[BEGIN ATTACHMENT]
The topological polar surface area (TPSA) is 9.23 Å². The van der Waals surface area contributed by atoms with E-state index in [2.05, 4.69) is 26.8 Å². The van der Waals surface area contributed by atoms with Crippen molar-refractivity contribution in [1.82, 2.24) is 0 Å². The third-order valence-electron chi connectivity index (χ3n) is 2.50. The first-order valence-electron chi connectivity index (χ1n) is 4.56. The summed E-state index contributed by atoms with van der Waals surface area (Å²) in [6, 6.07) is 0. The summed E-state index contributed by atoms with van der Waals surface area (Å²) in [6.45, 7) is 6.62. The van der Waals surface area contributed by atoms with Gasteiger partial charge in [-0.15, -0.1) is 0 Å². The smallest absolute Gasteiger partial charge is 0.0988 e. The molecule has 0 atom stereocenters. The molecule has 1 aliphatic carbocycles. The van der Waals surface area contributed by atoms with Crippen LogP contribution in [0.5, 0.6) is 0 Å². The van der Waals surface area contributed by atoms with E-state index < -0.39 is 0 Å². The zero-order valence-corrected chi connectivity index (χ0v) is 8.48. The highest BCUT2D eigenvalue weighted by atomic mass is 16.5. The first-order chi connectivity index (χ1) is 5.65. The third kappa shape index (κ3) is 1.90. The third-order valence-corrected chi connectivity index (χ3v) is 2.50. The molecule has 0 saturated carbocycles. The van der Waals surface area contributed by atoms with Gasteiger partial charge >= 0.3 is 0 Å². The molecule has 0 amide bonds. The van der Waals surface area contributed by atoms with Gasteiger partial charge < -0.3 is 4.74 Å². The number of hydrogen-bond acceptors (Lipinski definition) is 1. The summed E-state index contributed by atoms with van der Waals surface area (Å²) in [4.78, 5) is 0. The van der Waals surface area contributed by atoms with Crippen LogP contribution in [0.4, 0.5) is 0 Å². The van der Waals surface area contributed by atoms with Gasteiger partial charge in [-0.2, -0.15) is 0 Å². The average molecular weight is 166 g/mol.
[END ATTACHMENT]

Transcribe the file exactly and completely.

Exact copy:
The topological polar surface area (TPSA) is 9.23 Å². The van der Waals surface area contributed by atoms with E-state index in [2.05, 4.69) is 26.8 Å². The van der Waals surface area contributed by atoms with Crippen molar-refractivity contribution in [1.82, 2.24) is 0 Å². The third-order valence-electron chi connectivity index (χ3n) is 2.50. The first-order valence-electron chi connectivity index (χ1n) is 4.56. The summed E-state index contributed by atoms with van der Waals surface area (Å²) in [6, 6.07) is 0. The summed E-state index contributed by atoms with van der Waals surface area (Å²) in [6.45, 7) is 6.62. The van der Waals surface area contributed by atoms with Gasteiger partial charge in [-0.15, -0.1) is 0 Å². The smallest absolute Gasteiger partial charge is 0.0988 e. The molecule has 0 atom stereocenters. The molecule has 1 aliphatic carbocycles. The van der Waals surface area contributed by atoms with Crippen LogP contribution in [0.5, 0.6) is 0 Å². The van der Waals surface area contributed by atoms with E-state index < -0.39 is 0 Å². The zero-order valence-corrected chi connectivity index (χ0v) is 8.48. The highest BCUT2D eigenvalue weighted by atomic mass is 16.5. The first-order chi connectivity index (χ1) is 5.65. The third kappa shape index (κ3) is 1.90. The third-order valence-corrected chi connectivity index (χ3v) is 2.50. The molecule has 0 saturated carbocycles. The van der Waals surface area contributed by atoms with Gasteiger partial charge >= 0.3 is 0 Å². The molecule has 0 amide bonds. The van der Waals surface area contributed by atoms with Gasteiger partial charge < -0.3 is 4.74 Å². The number of hydrogen-bond acceptors (Lipinski definition) is 1. The summed E-state index contributed by atoms with van der Waals surface area (Å²) in [4.78, 5) is 0. The van der Waals surface area contributed by atoms with Crippen LogP contribution in [0.4, 0.5) is 0 Å². The van der Waals surface area contributed by atoms with Gasteiger partial charge in [-0.2, -0.15) is 0 Å². The average molecular weight is 166 g/mol.